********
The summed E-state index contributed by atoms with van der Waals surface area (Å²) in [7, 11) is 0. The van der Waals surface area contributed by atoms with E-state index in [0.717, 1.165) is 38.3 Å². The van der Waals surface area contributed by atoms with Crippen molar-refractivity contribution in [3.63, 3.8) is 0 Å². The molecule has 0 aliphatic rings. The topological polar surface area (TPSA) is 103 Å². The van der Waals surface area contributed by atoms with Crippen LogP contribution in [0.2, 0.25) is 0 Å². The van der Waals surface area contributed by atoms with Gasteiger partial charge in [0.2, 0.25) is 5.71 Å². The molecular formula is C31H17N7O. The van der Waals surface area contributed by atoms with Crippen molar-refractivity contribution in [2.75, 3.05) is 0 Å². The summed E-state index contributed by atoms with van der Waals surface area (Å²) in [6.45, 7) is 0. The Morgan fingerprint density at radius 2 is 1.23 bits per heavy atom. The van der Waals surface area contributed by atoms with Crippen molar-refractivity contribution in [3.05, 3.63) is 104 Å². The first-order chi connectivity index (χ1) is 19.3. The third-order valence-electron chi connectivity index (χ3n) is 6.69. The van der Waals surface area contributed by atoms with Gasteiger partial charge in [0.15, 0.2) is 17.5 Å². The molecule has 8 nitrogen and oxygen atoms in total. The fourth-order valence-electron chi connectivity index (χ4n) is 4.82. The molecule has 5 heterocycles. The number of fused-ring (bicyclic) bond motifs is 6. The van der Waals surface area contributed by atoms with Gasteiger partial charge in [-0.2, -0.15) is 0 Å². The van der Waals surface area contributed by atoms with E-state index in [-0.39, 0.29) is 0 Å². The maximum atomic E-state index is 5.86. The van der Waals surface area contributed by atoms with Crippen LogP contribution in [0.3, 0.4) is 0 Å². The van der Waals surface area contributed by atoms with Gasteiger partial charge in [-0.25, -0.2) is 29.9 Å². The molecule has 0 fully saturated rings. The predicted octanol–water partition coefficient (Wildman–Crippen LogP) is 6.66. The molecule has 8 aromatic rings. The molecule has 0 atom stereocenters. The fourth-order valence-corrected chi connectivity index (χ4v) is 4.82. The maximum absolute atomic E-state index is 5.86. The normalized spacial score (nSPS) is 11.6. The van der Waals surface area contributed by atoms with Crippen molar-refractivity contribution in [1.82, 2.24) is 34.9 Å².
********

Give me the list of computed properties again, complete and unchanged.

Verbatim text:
The summed E-state index contributed by atoms with van der Waals surface area (Å²) in [7, 11) is 0. The van der Waals surface area contributed by atoms with E-state index in [0.717, 1.165) is 38.3 Å². The van der Waals surface area contributed by atoms with Crippen molar-refractivity contribution in [3.63, 3.8) is 0 Å². The molecule has 0 aliphatic rings. The topological polar surface area (TPSA) is 103 Å². The van der Waals surface area contributed by atoms with Crippen LogP contribution in [0.2, 0.25) is 0 Å². The van der Waals surface area contributed by atoms with Gasteiger partial charge in [0.2, 0.25) is 5.71 Å². The molecular formula is C31H17N7O. The van der Waals surface area contributed by atoms with Crippen molar-refractivity contribution in [2.75, 3.05) is 0 Å². The summed E-state index contributed by atoms with van der Waals surface area (Å²) in [6.45, 7) is 0. The Morgan fingerprint density at radius 2 is 1.23 bits per heavy atom. The van der Waals surface area contributed by atoms with Crippen molar-refractivity contribution in [3.05, 3.63) is 104 Å². The first-order chi connectivity index (χ1) is 19.3. The third-order valence-electron chi connectivity index (χ3n) is 6.69. The van der Waals surface area contributed by atoms with Gasteiger partial charge in [0.15, 0.2) is 17.5 Å². The molecule has 8 nitrogen and oxygen atoms in total. The fourth-order valence-electron chi connectivity index (χ4n) is 4.82. The molecule has 5 heterocycles. The number of fused-ring (bicyclic) bond motifs is 6. The van der Waals surface area contributed by atoms with Gasteiger partial charge in [-0.2, -0.15) is 0 Å². The van der Waals surface area contributed by atoms with E-state index in [-0.39, 0.29) is 0 Å². The maximum atomic E-state index is 5.86. The van der Waals surface area contributed by atoms with Crippen LogP contribution in [0.3, 0.4) is 0 Å². The van der Waals surface area contributed by atoms with Gasteiger partial charge in [-0.25, -0.2) is 29.9 Å². The molecule has 0 fully saturated rings. The predicted octanol–water partition coefficient (Wildman–Crippen LogP) is 6.66. The molecule has 8 aromatic rings. The molecule has 0 atom stereocenters. The fourth-order valence-corrected chi connectivity index (χ4v) is 4.82. The maximum absolute atomic E-state index is 5.86. The normalized spacial score (nSPS) is 11.6. The van der Waals surface area contributed by atoms with Crippen molar-refractivity contribution in [1.82, 2.24) is 34.9 Å².